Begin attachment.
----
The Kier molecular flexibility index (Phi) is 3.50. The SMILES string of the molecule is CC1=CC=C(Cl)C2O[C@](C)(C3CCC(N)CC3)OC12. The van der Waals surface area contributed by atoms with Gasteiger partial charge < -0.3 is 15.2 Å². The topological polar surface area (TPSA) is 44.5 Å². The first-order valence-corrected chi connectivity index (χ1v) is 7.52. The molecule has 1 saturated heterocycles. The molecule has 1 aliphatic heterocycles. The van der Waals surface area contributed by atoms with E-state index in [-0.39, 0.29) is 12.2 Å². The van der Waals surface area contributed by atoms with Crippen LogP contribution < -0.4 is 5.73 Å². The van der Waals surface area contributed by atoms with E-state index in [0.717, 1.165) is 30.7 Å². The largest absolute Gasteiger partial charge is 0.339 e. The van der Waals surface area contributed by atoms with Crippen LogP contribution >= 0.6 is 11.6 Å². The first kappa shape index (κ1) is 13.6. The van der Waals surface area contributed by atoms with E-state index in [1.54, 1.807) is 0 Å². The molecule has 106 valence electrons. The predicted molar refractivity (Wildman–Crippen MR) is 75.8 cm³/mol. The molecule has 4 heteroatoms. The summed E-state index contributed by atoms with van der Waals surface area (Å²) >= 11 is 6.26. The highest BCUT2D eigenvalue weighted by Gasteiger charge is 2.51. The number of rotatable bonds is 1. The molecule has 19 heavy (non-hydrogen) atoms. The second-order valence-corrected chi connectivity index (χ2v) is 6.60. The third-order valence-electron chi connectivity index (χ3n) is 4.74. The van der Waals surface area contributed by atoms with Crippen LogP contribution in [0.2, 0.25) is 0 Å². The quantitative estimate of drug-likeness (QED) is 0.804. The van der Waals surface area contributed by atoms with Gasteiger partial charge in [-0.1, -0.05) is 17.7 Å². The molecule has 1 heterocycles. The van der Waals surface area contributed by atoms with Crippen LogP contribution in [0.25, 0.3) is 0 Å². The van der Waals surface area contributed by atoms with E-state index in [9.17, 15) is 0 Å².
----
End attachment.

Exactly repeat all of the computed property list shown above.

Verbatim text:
The Kier molecular flexibility index (Phi) is 3.50. The SMILES string of the molecule is CC1=CC=C(Cl)C2O[C@](C)(C3CCC(N)CC3)OC12. The van der Waals surface area contributed by atoms with Gasteiger partial charge < -0.3 is 15.2 Å². The topological polar surface area (TPSA) is 44.5 Å². The first-order valence-corrected chi connectivity index (χ1v) is 7.52. The molecule has 1 saturated heterocycles. The molecule has 1 aliphatic heterocycles. The van der Waals surface area contributed by atoms with E-state index in [-0.39, 0.29) is 12.2 Å². The van der Waals surface area contributed by atoms with Crippen LogP contribution < -0.4 is 5.73 Å². The van der Waals surface area contributed by atoms with E-state index in [0.717, 1.165) is 30.7 Å². The largest absolute Gasteiger partial charge is 0.339 e. The van der Waals surface area contributed by atoms with Crippen LogP contribution >= 0.6 is 11.6 Å². The first kappa shape index (κ1) is 13.6. The van der Waals surface area contributed by atoms with E-state index in [1.54, 1.807) is 0 Å². The molecule has 106 valence electrons. The predicted molar refractivity (Wildman–Crippen MR) is 75.8 cm³/mol. The molecule has 4 heteroatoms. The summed E-state index contributed by atoms with van der Waals surface area (Å²) >= 11 is 6.26. The highest BCUT2D eigenvalue weighted by Gasteiger charge is 2.51. The number of rotatable bonds is 1. The molecule has 19 heavy (non-hydrogen) atoms. The second-order valence-corrected chi connectivity index (χ2v) is 6.60. The third-order valence-electron chi connectivity index (χ3n) is 4.74. The van der Waals surface area contributed by atoms with Crippen LogP contribution in [0.2, 0.25) is 0 Å². The quantitative estimate of drug-likeness (QED) is 0.804. The van der Waals surface area contributed by atoms with Gasteiger partial charge in [-0.1, -0.05) is 17.7 Å². The molecule has 1 heterocycles. The van der Waals surface area contributed by atoms with Crippen LogP contribution in [0.25, 0.3) is 0 Å². The van der Waals surface area contributed by atoms with E-state index in [9.17, 15) is 0 Å².